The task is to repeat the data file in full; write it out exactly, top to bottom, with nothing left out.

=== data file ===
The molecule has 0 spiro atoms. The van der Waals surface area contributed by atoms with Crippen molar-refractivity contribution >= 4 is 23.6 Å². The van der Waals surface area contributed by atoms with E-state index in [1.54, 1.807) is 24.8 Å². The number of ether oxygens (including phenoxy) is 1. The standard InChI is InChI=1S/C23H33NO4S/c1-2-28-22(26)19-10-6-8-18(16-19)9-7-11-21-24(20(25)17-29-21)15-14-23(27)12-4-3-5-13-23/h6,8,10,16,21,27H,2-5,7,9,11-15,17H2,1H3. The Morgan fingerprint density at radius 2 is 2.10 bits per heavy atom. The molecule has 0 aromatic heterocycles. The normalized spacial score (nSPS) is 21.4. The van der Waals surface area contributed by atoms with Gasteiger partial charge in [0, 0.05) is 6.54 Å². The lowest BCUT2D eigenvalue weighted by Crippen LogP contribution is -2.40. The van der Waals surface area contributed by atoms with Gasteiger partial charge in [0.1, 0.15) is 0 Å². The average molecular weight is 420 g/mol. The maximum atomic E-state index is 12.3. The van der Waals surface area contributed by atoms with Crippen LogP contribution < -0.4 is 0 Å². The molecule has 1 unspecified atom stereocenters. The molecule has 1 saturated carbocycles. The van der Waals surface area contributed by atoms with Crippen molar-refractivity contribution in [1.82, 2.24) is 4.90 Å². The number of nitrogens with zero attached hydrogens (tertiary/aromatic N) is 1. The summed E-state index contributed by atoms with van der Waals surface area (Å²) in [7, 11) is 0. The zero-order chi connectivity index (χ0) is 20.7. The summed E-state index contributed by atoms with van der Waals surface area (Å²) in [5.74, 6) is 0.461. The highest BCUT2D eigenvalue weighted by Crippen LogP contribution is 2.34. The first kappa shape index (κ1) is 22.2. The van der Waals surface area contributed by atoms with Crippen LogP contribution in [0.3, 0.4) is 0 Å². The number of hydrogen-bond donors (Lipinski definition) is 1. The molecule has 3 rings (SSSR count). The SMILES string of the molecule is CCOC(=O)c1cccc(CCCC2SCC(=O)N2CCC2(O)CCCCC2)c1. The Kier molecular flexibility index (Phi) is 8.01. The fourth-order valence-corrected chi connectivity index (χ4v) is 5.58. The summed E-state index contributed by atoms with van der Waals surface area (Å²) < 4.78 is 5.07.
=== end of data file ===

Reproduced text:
The molecule has 0 spiro atoms. The van der Waals surface area contributed by atoms with Crippen molar-refractivity contribution >= 4 is 23.6 Å². The van der Waals surface area contributed by atoms with E-state index in [1.54, 1.807) is 24.8 Å². The number of ether oxygens (including phenoxy) is 1. The standard InChI is InChI=1S/C23H33NO4S/c1-2-28-22(26)19-10-6-8-18(16-19)9-7-11-21-24(20(25)17-29-21)15-14-23(27)12-4-3-5-13-23/h6,8,10,16,21,27H,2-5,7,9,11-15,17H2,1H3. The Morgan fingerprint density at radius 2 is 2.10 bits per heavy atom. The molecule has 0 aromatic heterocycles. The normalized spacial score (nSPS) is 21.4. The van der Waals surface area contributed by atoms with Gasteiger partial charge in [0, 0.05) is 6.54 Å². The lowest BCUT2D eigenvalue weighted by Crippen LogP contribution is -2.40. The van der Waals surface area contributed by atoms with Gasteiger partial charge in [0.1, 0.15) is 0 Å². The average molecular weight is 420 g/mol. The maximum atomic E-state index is 12.3. The van der Waals surface area contributed by atoms with Crippen LogP contribution < -0.4 is 0 Å². The molecule has 1 unspecified atom stereocenters. The molecule has 1 saturated carbocycles. The van der Waals surface area contributed by atoms with Crippen molar-refractivity contribution in [1.82, 2.24) is 4.90 Å². The number of nitrogens with zero attached hydrogens (tertiary/aromatic N) is 1. The summed E-state index contributed by atoms with van der Waals surface area (Å²) in [7, 11) is 0. The zero-order chi connectivity index (χ0) is 20.7. The summed E-state index contributed by atoms with van der Waals surface area (Å²) in [5.74, 6) is 0.461. The highest BCUT2D eigenvalue weighted by Crippen LogP contribution is 2.34. The first kappa shape index (κ1) is 22.2. The van der Waals surface area contributed by atoms with Crippen LogP contribution in [0.3, 0.4) is 0 Å². The number of hydrogen-bond donors (Lipinski definition) is 1. The molecule has 3 rings (SSSR count). The SMILES string of the molecule is CCOC(=O)c1cccc(CCCC2SCC(=O)N2CCC2(O)CCCCC2)c1. The Kier molecular flexibility index (Phi) is 8.01. The fourth-order valence-corrected chi connectivity index (χ4v) is 5.58. The summed E-state index contributed by atoms with van der Waals surface area (Å²) < 4.78 is 5.07.